In reply to #4

Re: TVS Diode really required?

04/20/2022 7:27 AM

That is the way a modern feedback controller works.

GA

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#13

Re: TVS Diode really required?

04/20/2022 7:41 AM

<...when there is a short...>

It is possible to design these out. The principles applied in UK 2-rail finescale modelling practice are as follows:

  • Points [switch rails, closure rails and crossing rail assemblies] worked as pairs wherever possible, as in the prototype.
  • Where needed on the prototype, trap points to be provided on the model, and operable.
  • Points arranged so that the necessary rail joint for the closure rails occurs away from the heels of the switches.
  • Crossing power polarity dependent of the position of the switches.
  • Signals as prototype, interlocked with points' position so as to prevent conflicting moves.
  • A signal in the clear position switches track power onto the rails in advance of the signal.
  • Signal only clears if the track in rear and the track in advance of it are connected to the same controller.
  • Separate functions for Signaller and Driver.
  • Driver drives to the signals set up by the Signaller.

With these principles applied the occurrence of <...shorts...> drops through the floor, with attendant joy for the modeller and the viewer.

Been there. Done it. Secondhand T-shirt now available on Vinted (other clothing trading sites are available).

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#14

Re: TVS Diode really required?

04/20/2022 7:53 AM

Too bad the SPAM-BOTS have forced registration to be closed. This is the right type of posting and this is the right time of year for us to get back some of the old "CR4 Action" by sprinkling this post with some Google Bait: "SENIOR PROJECT IDEAS", "CLASS PROJECT IDEAS", "ELECTRONICS CLASS IDEAS", "SCHOOL PROJECT", "ARDUINO PROJECT". Let the kids learn while designing toys valuable instrumentation for Doorman. We might even pick up one or two long term members.

It's been so slow around here we don't even have anyone asking for help with a Chevy Cavalier or wanting to discuss free energy from perpetual motion machines. Oh, how I long for the cast iron bathtub days.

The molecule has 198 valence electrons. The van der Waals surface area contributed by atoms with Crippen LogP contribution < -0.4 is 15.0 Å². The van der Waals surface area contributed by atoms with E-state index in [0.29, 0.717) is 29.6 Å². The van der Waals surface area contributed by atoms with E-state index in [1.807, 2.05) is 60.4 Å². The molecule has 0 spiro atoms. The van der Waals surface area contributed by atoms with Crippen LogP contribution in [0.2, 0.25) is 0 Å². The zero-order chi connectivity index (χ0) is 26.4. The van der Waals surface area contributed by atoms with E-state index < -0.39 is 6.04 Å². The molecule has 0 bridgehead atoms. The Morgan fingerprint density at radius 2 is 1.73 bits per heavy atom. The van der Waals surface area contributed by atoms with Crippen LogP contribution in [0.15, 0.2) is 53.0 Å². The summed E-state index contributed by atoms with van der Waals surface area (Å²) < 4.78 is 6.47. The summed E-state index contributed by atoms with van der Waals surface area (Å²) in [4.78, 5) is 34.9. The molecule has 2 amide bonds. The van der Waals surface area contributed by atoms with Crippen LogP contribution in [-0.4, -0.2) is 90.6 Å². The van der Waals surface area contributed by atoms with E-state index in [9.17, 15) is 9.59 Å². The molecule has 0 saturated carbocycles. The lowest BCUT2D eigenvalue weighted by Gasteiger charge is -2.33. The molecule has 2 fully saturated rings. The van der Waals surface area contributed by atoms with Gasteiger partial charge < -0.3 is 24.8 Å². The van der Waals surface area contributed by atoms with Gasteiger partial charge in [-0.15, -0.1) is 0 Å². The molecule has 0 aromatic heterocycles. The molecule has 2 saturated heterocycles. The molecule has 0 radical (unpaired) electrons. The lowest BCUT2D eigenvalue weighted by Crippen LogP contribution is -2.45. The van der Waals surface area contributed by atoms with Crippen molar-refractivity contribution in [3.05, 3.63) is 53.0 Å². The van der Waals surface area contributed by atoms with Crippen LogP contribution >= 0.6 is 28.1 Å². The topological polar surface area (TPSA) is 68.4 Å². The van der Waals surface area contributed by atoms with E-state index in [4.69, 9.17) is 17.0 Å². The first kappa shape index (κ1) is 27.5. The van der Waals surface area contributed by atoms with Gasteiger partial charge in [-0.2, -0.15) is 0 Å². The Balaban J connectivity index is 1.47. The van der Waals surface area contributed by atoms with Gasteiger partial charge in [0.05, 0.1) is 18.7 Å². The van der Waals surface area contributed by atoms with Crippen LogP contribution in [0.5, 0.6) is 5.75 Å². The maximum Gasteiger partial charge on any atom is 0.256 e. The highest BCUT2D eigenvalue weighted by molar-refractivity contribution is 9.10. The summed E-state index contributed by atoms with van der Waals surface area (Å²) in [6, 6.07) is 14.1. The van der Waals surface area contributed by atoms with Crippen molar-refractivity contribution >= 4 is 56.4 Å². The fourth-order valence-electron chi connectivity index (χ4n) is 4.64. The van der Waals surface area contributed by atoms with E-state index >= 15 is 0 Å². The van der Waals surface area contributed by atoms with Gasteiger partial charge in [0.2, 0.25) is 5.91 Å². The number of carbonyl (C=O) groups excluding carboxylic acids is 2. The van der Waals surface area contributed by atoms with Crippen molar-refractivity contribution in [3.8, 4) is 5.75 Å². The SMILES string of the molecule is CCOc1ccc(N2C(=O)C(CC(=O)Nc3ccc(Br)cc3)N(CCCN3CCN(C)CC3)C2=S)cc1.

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#15
In reply to #13

Re: TVS Diode really required?

04/20/2022 8:10 AM

Good to hear from another train guy.

Differences between the OO gauge 2-rail and the O ga 3-rail are many, but your comment shows there are also many similarities.

Building a layout presents the largest number of opportunities for shorts. After track adjustments, as you say, derails are quite few indeed. But, there are occasional issues, particularly when running two or three trains on the same track at the same time.

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#16
In reply to #11

Re: TVS Diode really required?

04/20/2022 8:18 AM

No wall warts here.

To perhaps better illustrate what is going on here:

Dammit! Images/photos don’t want to load.

I’ll work on this.

I have images of train sound cards, one from 1984 production, another of (more or less) current production. 1984 card has 22 surface components on a single layer board, new version has 2 prom chips, seemingly countless surface components, and a number of (to me) unidentifiable bits on a multilayer board.

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#17
In reply to #14

Re: TVS Diode really required?

04/20/2022 8:33 AM

I like this comment a lot.